NAMA has "categorically rejected" the key conclusions reached by the Comptroller and Auditor General in its report on the Project Eagle sale.
The agency said the key finding of the report is "fundamentally unsound and unstable and cannot be left unchallenged".
NAMA Chairman Frank Daly said in a statement: "It is clear to us that, if NAMA had retained the Eagle portfolio, there would be no investor interest in buying it today - or in the foreseeable future - at anything close to the £1.322bn price that was actually achieved".
The agency said the C&AG report "incorrectly assumes NAMA should apply the same discount rate to this poor quality loan portfolio as it applied to much higher quality assets in Dublin and London.
"As a result the report overstates the estimated value of this portfolio."
NAMA claims its position on this "key issue" of the discount rate is supported by four specialist international firms including KPMG and Lazards.
Mr Daly said the agency remains of the "strong view that the sale of the Project Eagle portfolio for £1.322bn was the best achievable outcome".
He added that the C&AG report produces no evidence to show the State would have been better off working out the property portfolio over a period of years.
NAMA said the C&AG position is unsupported by the market and their report was carried out by staff with no market experience of loan sales.
Mr Daly said: "We believe the report would have been very different if the C&AG had used the experts it had acknowledged were necessary prior to carrying out this review.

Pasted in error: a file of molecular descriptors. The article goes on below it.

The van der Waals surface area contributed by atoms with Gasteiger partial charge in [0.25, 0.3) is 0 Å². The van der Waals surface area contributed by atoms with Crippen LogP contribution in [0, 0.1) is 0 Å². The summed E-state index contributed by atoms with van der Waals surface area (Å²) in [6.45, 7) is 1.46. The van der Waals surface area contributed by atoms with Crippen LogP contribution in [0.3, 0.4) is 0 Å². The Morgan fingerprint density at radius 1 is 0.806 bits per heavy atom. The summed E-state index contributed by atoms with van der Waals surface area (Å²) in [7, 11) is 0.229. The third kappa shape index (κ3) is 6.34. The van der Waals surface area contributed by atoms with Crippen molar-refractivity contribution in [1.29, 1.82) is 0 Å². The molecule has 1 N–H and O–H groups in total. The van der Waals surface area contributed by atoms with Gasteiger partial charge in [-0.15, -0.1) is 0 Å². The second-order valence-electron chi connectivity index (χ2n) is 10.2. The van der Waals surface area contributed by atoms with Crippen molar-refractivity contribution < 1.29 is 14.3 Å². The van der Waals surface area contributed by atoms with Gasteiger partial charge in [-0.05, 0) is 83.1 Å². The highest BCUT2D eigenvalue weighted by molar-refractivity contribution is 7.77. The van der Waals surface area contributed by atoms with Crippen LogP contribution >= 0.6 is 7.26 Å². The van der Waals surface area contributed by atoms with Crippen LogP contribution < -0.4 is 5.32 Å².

"The C&AG tried to address this by beginning a process last year to bring in this external market expertise but it did not complete this process."
Frank Daly: Restrictions by NAMA on bidding process over NI portfolio did not reduce number of bidders https://t.co/pmSJMgVzb5— RTÉ News (@rtenews) September 14, 2016
Mr Daly said it was the agency's view that a discount rate in the 10% - 15% range would have been appropriate to apply to the cash flows associated with the Eagle portfolio.
He said the price achieved - £1.32bn - fell within the commercially acceptable range of values between £l.25bn and £l.36bn.
That range was generated by the discount rates that were applied by purchasers or investors bidding for the Eagle portfolio.
Mr Daly has written to the Minister for Finance outlining the agencies fundamental disagreement with many of the conclusions reached by the C&AG.
In the letter, which NAMA published on its website, Mr Daly says the difference in price between NAMA and the C&AG is a "technical valuation point" relating to discounts on assets based on the future cash flow arising from the loan portfolio.
Speaking on RTÉ's Six One, Mr Daly said the C&AG is of the view that NAMA should have put a different value on the loans, but its view was it was £1.3bn and that is what they did.
He said the agency does not accept the report's assertion that restrictions imposed by NAMA in the bidding process reduced the number of bidders, but admitted that some of them expressed dissatisfaction with the process.